No matter what class I teach, be it composition or literature, I always ask students what authors/texts they have read before entering into my classroom. To this, most respond with The Great Gatsby, Shakespeare, Beowulf, maybe something by Edgar Allan Poe, and others. The lists, with very few exceptions, are white. They do mention female authors, but very few. Sometimes students look at the syllabus and do not recognize or know many, if any, or the authors or texts we will read.

I also ask them what authors/texts they are looking forward to reading. In my early American literature course, most say Thomas Jefferson, Benjamin Franklin, Emily Dickinson, or Poe. They mention these authors because they are the names they have heard. Students may not know anything that these writers wrote, but they know the names. Why? This is what the NCTE statement and others are getting at. Students know these names because those at the top say these are the names that students need to know.

Some are so tied to the “canon” that even with countless materials they maintain a focus on what they think is “culturally” relevant. What is “culturally” relevant to one person or group is not the same as what is relevant to another. By adhering so wholeheartedly to these “classics,” teachers deny students the ability to identify and engage with texts that speak to them and about them. The bolstering of student self-confidence and self-esteem stems from this, and this is at the heart of the NCTE’s statement.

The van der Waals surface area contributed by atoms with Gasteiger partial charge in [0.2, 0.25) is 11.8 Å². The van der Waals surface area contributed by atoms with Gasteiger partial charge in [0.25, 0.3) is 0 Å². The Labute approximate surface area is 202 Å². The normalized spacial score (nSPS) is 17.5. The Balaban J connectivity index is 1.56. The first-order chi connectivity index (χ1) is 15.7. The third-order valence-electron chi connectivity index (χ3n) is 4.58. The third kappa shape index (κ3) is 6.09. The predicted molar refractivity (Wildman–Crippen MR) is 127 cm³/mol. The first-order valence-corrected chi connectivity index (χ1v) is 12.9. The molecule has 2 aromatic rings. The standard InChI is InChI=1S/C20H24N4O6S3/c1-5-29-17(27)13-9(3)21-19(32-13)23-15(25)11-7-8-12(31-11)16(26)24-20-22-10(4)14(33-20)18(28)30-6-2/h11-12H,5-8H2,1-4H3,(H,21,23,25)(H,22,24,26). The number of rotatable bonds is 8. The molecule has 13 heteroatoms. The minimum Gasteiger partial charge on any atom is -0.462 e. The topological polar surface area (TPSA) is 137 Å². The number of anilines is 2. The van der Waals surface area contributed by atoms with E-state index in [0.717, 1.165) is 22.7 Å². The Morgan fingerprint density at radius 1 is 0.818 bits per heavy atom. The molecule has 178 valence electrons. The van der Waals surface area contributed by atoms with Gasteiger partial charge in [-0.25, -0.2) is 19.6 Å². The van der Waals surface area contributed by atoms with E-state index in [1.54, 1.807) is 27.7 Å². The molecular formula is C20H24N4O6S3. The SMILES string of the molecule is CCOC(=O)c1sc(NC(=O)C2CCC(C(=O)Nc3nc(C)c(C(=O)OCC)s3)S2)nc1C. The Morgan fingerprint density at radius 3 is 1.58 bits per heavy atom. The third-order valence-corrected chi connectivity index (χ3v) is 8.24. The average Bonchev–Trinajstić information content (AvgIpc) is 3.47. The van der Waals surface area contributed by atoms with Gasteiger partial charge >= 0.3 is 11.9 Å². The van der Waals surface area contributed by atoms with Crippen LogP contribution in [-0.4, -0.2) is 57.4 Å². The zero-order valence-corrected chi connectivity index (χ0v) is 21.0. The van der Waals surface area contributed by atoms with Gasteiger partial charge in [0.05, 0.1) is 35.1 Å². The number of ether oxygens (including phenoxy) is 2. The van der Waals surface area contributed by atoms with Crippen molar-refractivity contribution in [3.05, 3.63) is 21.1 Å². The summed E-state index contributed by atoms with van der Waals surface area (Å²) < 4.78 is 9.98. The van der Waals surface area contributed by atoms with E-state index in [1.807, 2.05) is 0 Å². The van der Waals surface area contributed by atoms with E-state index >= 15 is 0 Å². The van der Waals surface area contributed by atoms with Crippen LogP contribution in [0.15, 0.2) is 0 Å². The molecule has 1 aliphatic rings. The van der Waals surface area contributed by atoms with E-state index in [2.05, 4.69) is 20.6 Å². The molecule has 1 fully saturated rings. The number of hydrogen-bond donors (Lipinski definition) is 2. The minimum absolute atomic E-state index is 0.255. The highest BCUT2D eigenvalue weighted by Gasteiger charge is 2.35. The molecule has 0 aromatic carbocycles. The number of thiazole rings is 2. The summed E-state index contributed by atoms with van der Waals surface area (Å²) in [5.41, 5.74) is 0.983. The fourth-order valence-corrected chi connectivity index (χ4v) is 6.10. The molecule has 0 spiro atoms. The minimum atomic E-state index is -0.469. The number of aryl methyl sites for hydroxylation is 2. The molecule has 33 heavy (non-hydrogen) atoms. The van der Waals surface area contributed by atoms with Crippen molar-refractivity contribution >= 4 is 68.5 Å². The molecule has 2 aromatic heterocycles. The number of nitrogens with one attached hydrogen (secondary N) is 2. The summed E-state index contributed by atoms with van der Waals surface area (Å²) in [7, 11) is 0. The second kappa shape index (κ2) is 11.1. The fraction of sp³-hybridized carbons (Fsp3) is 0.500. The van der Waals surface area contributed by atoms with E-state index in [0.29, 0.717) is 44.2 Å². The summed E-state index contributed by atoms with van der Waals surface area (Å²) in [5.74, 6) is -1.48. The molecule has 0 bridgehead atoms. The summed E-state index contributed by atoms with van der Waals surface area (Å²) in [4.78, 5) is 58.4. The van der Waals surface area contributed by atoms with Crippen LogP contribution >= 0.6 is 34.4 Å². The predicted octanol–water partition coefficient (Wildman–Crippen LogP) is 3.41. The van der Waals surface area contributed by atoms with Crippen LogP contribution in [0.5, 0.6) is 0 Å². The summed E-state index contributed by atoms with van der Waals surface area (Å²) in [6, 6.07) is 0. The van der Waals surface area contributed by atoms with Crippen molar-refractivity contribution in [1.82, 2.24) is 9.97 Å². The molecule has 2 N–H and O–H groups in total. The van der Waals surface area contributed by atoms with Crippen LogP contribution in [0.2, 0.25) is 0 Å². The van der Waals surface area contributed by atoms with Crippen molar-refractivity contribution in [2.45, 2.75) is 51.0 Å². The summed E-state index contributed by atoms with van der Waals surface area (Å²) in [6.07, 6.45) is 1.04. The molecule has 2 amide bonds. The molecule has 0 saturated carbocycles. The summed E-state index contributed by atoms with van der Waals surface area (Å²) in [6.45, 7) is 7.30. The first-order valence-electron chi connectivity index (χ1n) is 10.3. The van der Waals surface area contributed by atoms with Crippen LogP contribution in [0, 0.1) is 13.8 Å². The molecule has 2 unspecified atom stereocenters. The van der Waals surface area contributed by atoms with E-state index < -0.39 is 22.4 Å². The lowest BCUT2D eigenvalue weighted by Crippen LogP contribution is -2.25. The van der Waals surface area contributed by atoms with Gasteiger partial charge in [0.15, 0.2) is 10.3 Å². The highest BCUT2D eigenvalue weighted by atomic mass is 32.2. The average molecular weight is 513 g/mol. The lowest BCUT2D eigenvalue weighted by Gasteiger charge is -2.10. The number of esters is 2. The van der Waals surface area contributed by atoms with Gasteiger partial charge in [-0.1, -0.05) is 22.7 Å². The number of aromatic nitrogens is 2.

We, as educators, need to build up, not tear down. We, as educators, need to provide texts that allow our students to see themselves. We, as educators, need to realize that we can either choose to impose power on students or foster them. We, as educators, need to focus on communicating with students, not constraining that communication through some mythological standardized speech.

What are your thoughts? As usual, let me know in the comments below, and make sure to follow me on Twitter at @silaslapham.

Here, you will find reflections on African American, American, and Southern Literature, American popular culture and politics, and pedagogy.